Medium-chain acyl-coenzyme A dehydrogenase deficiency
Other Names for this Disease
- ACADM deficiency
- Acyl-CoA dehydrogenase medium chain deficiency of
- MCAD deficiency
- MCADH deficiency
Your QuestionMy sister's daughter (my niece) recently had a baby and he was diagnosed with medium-chain acyl-coenzyme A dehydrogenase (MCAD) deficiency. If this condition is traced back to my sister, is it important for me and/or my children (ages 8 and 11) to be tested?
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Questions on this page
- What is medium-chain acyl-coenzyme A dehydrogenase (MCAD) deficiency?
- What are the signs and symptoms of medium-chain acyl-coenzyme A dehydrogenase (MCAD) deficiency?
- What causes medium-chain acyl-coenzyme A dehydrogenase (MCAD) deficiency?
- How is medium-chain acyl-coenzyme A dehydrogenase (MCAD) deficiency diagnosed?
- How is medium-chain acyl-coenzyme A dehydrogenase (MCAD) deficiency inherited?
- What risks are posed to other members of an affected individual's family?
- Where can I learn more about the risks posed to my family members and the importance of genetic testing?
The initial signs and symptoms of medium chain acyl-coenzyme A dehydrogenase (MCAD) deficiency typically occur during infancy or early childhood and can include vomiting, lack of energy (lethargy), and low blood sugar (hypoglycemia). In rare cases, the first episode of problems related to MCAD deficiency occurs during adulthood. People with this disorder are also at risk of serious complications such as seizures, breathing difficulties, liver problems, brain damage, coma, and sudden unexpected death.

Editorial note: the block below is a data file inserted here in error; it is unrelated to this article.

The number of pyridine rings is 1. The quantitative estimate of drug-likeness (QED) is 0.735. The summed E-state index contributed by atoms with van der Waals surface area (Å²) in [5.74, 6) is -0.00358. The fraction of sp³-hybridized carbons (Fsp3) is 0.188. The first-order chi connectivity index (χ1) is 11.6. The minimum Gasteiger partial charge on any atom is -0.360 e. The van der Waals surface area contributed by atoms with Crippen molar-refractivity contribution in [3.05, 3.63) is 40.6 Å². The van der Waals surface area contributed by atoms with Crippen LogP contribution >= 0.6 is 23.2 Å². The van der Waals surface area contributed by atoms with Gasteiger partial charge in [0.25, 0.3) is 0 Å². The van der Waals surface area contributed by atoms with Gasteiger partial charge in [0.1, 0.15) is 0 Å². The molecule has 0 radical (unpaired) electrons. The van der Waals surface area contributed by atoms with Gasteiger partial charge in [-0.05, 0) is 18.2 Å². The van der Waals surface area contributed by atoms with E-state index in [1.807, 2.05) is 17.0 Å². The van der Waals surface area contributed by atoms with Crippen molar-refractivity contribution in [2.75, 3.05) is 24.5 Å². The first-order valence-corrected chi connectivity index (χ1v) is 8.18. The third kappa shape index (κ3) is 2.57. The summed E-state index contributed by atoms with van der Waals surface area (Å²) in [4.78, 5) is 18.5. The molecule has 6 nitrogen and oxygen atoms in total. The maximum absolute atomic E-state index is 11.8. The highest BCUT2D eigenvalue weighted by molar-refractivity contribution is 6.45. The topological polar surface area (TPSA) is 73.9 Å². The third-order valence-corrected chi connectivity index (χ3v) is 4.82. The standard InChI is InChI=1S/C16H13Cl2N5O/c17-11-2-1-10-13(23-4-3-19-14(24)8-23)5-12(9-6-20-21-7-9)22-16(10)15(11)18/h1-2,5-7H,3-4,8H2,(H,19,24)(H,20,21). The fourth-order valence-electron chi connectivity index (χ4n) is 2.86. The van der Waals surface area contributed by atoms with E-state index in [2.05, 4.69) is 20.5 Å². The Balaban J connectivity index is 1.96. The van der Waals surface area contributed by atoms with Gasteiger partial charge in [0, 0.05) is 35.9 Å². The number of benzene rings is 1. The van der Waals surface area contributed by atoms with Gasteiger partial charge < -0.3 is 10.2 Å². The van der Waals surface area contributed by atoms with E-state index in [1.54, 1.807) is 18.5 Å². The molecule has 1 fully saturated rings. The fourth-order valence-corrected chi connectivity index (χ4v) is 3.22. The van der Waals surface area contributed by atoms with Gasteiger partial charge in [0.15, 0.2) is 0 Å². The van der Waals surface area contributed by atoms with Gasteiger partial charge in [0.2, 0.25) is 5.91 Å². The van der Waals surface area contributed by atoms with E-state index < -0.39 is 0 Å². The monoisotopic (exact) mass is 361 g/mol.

The signs and symptoms of MCAD deficiency can be triggered by periods of fasting or illnesses such as viral infections, particularly when eating is reduced.
Your family may benefit from consulting with a genetics professional who can help to determine who may be at risk for medium-chain acyl-coenzyme A dehydrogenase (MCAD) deficiency and who warrants further testing. Genetics clinics are a source of information for individuals and families regarding genetic diagnosis, natural history, treatment, mode of inheritance, and genetic risks to other family members. To find a genetics clinic, we recommend that you contact your primary doctor for a referral. Click here to learn more about genetic consultations.
The following online resources can also help you find a genetics professional in your community:
* GeneTests - A searchable directory of US and international genetics and prenatal diagnosis clinics. Go to the following link and click on 'Clinic Directory' to find a genetic service close to you.
* ResourceLink - A database of genetics counseling services, searchable by location, name, institution, type of practice, or specialty. Hosted by the National Society of Genetic Counselors.
* Genetic Centers, Clinics, and Departments - A comprehensive resource list for genetic counseling, including links to genetic centers and clinics, associations, and university genetics departments. Hosted by the University of Kansas Medical Center.
- Medium-chain acyl-coenzyme A dehydrogenase deficiency. Genetics Home Reference (GHR). 2009; http://ghr.nlm.nih.gov/condition=mediumchainacylcoenzymeadehydrogenasedeficiency. Accessed 2/4/2011.
- Matern D, Rinaldo P. Medium-Chain Acyl-Coenzyme A Dehydrogenase Deficiency. GeneReviews. February 3, 2005; http://www.ncbi.nlm.nih.gov/bookshelf/br.fcgi?book=gene&part=mcad#mcad. Accessed 2/4/2011.